By Hannah Claridge

The Hull Independent Cinema is back! Like a lot of small businesses, organisations, and charities the Hull Independent Cinema was forced to close its doors during Covid. However, they have now been able to return and are back for a November-December season of independent films that anyone can go and enjoy – you don’t have to be a member! The idea of the organisation is to bring less mainstream films to the citizens of Hull, so that you can enjoy them without having to travel outside the local area. I believe it is vital to support the arts [especially after the unsteady years of Covid – when the UK government brought those whose jobs were in the arts into question]. It is hardly a bad thing to expand cultural horizons, and cinema is a brilliant way to do this since it screens international films that aren’t found in the mainstream.

The organisation was set up in 2014 to show some of cinema’s more independent and art house films in the Hull area. Although they went through some turbulence, the naming of Hull as ‘City of Culture’ helped the organisation massively. As a result of funding the charity was able to establish themselves as a key aspect of Hull’s cultural outlets, and Hull is all the better for it. The Hull Independent Cinema hasn’t been able to run for twenty months which is one of the reasons that Hullfire has chosen to highlight this organisation. Many members of the newspaper as well as the wider university community are supporters of the organisation, with some of us volunteering on their screening nights.

Now they are officially back you too can support them! Standard tickets are £7.00, or if you are a student only £5.00, which is no more expensive than any other cinema ticket. Alternatively, if you enjoy films or consider yourself a cinephile, then you could always further support the organisation by becoming a member [with membership costing £15.00 for the year and tickets then priced at £6.00]. The films are screened in either Vue Cinema [screening at 7.30pm] at the top of Princes Quay or in the Hull Truck Theatre [screening at 7.00pm] beside St Stephens. With both of these being located in the city centre they can easily be accessed by university students. Although the first half of the mini-season is nearly over, it has been successful, and there is still the chance to view some of the films that will be screened throughout December to carry on this success.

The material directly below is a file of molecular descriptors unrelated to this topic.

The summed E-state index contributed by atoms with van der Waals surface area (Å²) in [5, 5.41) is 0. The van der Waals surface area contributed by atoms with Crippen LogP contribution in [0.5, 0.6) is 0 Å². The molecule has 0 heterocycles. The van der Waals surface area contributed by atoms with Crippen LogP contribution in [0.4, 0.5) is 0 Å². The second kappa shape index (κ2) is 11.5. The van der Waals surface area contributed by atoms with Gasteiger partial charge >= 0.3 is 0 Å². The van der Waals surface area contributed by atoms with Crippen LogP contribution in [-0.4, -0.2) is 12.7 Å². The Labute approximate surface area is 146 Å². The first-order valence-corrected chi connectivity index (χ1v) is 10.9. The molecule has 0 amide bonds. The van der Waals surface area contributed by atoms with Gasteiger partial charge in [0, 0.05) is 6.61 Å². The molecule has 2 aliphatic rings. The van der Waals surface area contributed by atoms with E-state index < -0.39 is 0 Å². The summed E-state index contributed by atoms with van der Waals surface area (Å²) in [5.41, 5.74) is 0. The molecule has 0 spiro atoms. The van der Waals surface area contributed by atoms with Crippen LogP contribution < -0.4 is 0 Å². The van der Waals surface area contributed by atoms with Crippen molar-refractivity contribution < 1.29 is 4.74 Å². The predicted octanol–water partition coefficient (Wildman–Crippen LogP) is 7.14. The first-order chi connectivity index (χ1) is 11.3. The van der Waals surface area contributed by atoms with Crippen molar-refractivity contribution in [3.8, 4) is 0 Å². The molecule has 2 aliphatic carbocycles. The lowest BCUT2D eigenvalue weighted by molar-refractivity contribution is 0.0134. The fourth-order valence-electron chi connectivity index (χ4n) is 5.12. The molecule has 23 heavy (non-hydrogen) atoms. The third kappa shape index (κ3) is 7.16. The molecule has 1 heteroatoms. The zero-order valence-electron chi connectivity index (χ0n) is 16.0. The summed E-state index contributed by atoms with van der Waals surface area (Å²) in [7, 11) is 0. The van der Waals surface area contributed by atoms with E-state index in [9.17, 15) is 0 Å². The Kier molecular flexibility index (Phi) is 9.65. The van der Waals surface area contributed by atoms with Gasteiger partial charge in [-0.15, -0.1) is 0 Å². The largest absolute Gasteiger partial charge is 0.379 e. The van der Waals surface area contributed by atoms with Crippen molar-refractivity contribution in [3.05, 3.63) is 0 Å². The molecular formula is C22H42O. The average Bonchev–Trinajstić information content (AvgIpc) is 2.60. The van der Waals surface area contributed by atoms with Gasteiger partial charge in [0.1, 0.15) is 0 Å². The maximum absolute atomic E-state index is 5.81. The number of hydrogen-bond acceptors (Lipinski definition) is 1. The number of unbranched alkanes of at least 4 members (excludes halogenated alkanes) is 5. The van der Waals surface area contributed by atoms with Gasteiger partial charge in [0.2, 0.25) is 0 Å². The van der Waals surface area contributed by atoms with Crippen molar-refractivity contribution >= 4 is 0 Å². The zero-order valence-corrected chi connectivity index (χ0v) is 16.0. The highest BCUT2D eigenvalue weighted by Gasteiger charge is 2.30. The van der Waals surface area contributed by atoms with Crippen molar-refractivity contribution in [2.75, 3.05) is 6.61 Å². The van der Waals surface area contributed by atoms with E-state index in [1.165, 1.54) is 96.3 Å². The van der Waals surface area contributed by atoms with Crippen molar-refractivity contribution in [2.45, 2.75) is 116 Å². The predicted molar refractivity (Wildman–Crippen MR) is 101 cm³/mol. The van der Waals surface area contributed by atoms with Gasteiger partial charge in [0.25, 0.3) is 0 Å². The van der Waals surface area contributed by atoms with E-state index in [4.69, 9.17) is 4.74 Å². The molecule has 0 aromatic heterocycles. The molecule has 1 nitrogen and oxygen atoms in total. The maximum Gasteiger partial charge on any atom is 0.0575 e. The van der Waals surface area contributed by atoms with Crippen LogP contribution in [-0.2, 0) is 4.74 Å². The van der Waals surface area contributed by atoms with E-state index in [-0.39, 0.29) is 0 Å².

On Wednesday 1st December ‘Pig’ is being screened at Vue Cinema. This film stars Nicholas Cage as an off-grid Oregon farmer, who is dedicated to his pig and the young girl he sells truffles to. However, things take a sudden change when his pig is stolen and Rob [Cage] has to face his past.

On Thursday 9th December ‘Robin Hood’ is to be screened at the Hull Truck Theatre. This is a silent film from 1922, and has been organised in partnership with ‘Yorkshire Silents’. This classic film tells the original story of Robin Hood and was influential in the establishment of the adventure film.

‘Never Gonna Snow Again’ is being screened on Tuesday 14th December at Vue Cinema. This is a Polish film and explores an immigrant who manages to become a guru in a wealthy gated community, and follows his experience of being both praised and shunned.

The final screening of the season is the documentary ‘Men Who Sing’, and is being shown on Tuesday 21st December at Vue Cinema. It follows a small choir in Wales as they struggle with keeping up their membership as well as the fact that their bass section is slowly decreasing. A great film that highlights both the joy and sadness of growing old and finding enjoyment in the small things.